the science behind great day #5: am I thankful?

In my search for what science has discovered that we can use to improve our day, I have read many, many academic studies and research projects. Along the line, I have discovered one particular conclusion which might surprise you. Yet the research is broad and overwhelming that it significantly improves one’s life. Praying.

Great Day Suggestion #5:  Take a minute to thank God in prayer.

Surveys tell us 7 of 10 adults “pray” regularly. So, does it really help? What does the science lab teach us?

sunrise-freeIn many studies, researchers found that praying sets a tone for a sense of well-being as the day starts. For example, Dr. B. L. Fredrickson (2001) found that people who meditated or prayed daily showed significantly more positive emotions throughout the day than those who did not. As well, three months after the experiment was over, the people who meditated or prayed daily continued to display increased mindfulness, purpose in life, social support, and decreased illness symptoms.

Dr. Lisa Miller, director of Clinical Psychology at Columbia University, found that MRI’s of people who regularly prayed had thicker cerebral cortices when compared to those who did not. The thinning of the cortice is an indicator of impending ill health. Thicker cortices indicated a lesser chance of suffering from emotional issues and depression. Praying influences your state of mind, helps you relax, and reduces mental and physical stress. This seems to improve the health of various body organs.

This well-being is not just about the benefits of “relaxation” or calm, either. Prayer reminds us we are not alone in this universe. It turns out that acknowledging a real God is good for us. Dr. Ken Pargement of Bowling Green University conducted a study where he instructed one group of people who suffer migraines to meditate 20 minutes each day repeating a God-focused prayer, such as “God is good. God is peace. God is love.” The other group used a nonspiritual mantra: “Grass is green. Sand is soft.” The spiritual prayer group had fewer headaches and more tolerance of pain than those who meditated on the neutral phrases. Those who acknowledged God’s presence did significantly better than those who did not.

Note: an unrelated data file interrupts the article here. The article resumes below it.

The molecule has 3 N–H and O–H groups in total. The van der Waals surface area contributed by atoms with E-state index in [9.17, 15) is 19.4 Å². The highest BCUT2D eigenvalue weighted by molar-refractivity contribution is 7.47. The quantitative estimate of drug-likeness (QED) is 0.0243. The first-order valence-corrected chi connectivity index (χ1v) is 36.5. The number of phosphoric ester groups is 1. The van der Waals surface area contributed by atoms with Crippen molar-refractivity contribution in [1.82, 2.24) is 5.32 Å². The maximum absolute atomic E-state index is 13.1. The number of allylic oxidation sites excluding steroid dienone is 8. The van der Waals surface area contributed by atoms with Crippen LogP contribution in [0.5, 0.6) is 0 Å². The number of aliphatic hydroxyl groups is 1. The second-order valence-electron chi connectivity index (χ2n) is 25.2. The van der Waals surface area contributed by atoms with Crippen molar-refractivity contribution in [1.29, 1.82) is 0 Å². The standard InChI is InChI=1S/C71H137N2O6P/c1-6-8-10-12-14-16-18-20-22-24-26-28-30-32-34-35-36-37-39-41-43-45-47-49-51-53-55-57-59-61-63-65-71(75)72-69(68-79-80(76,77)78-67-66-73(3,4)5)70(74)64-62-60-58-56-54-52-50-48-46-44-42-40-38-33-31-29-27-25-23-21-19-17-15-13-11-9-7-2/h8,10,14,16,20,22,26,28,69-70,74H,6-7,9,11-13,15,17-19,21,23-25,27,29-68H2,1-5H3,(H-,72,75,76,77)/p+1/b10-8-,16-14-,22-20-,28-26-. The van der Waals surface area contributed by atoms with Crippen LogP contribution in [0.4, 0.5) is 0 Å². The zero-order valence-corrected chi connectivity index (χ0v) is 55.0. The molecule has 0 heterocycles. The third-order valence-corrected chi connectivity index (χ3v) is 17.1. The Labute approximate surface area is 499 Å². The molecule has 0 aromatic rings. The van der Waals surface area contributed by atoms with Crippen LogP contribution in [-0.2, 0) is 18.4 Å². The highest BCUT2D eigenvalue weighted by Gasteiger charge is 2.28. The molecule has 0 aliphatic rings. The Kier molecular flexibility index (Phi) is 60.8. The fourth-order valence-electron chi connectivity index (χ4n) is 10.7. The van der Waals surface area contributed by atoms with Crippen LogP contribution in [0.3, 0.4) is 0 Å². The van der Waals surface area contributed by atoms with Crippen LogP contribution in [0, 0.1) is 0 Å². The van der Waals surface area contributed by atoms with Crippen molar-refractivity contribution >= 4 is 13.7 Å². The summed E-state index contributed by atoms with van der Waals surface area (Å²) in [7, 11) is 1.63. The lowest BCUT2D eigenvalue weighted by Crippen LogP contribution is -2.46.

Over and over, secular studies prove what they cannot really explain: thankfulness and praying to God makes one healthier. Recent studies at the National Institute of Health, Berkeley, Dartmouth Medical School, the University of Cincinnati, Thomas Jefferson Medical School, and the Journal of Gerontology agree: prayer boosts the immune system, aids in recovery from heart attacks, lessens the severity and frequency of a wide range of illnesses, and leads to longer lives. It makes us happier and more optimistic. Several NIH studies show blood supply to critical brain areas increases with expressed or prayed gratefulness, especially in the hypothalamus — the brain key for eating, sleeping, and energy levels. ( “The Greatful Brain”; “How Gratitude Changes You and Your Brain”; “studies find that prayer has physical healing effects on the brain.”)

Benjamin Franklin wrote this prayer to start each day:

“O Powerful Goodness! Bountiful Father! Merciful Guide! Increase in me that wisdom which discovers my truest interest. Strengthen my resolutions to perform what that wisdom dictates. Accept my kind offices to Thy other children as the only return in my power for Thy continual favors to me.”

The bottom line: while science doesn’t understand exactly how it works, it is clear that seeking a God who hears and understands us in prayer does help us live better each day. Hmmm. Could it be that Someone out there really is listening?

 Great day suggestions so far:

1. Start the morning the night before: mis-en-place.  More on that here.

2. Get up when the alarm rings the first time. More on that here.

3. Skip the electronic media in the morning. Period. More here.

4. Live today! And do it with an intentional, positive attitude. More here.

5. Thank God in prayer each day.

Tomorrow (really): Eat something good (with a surprise, I think)!

morning road

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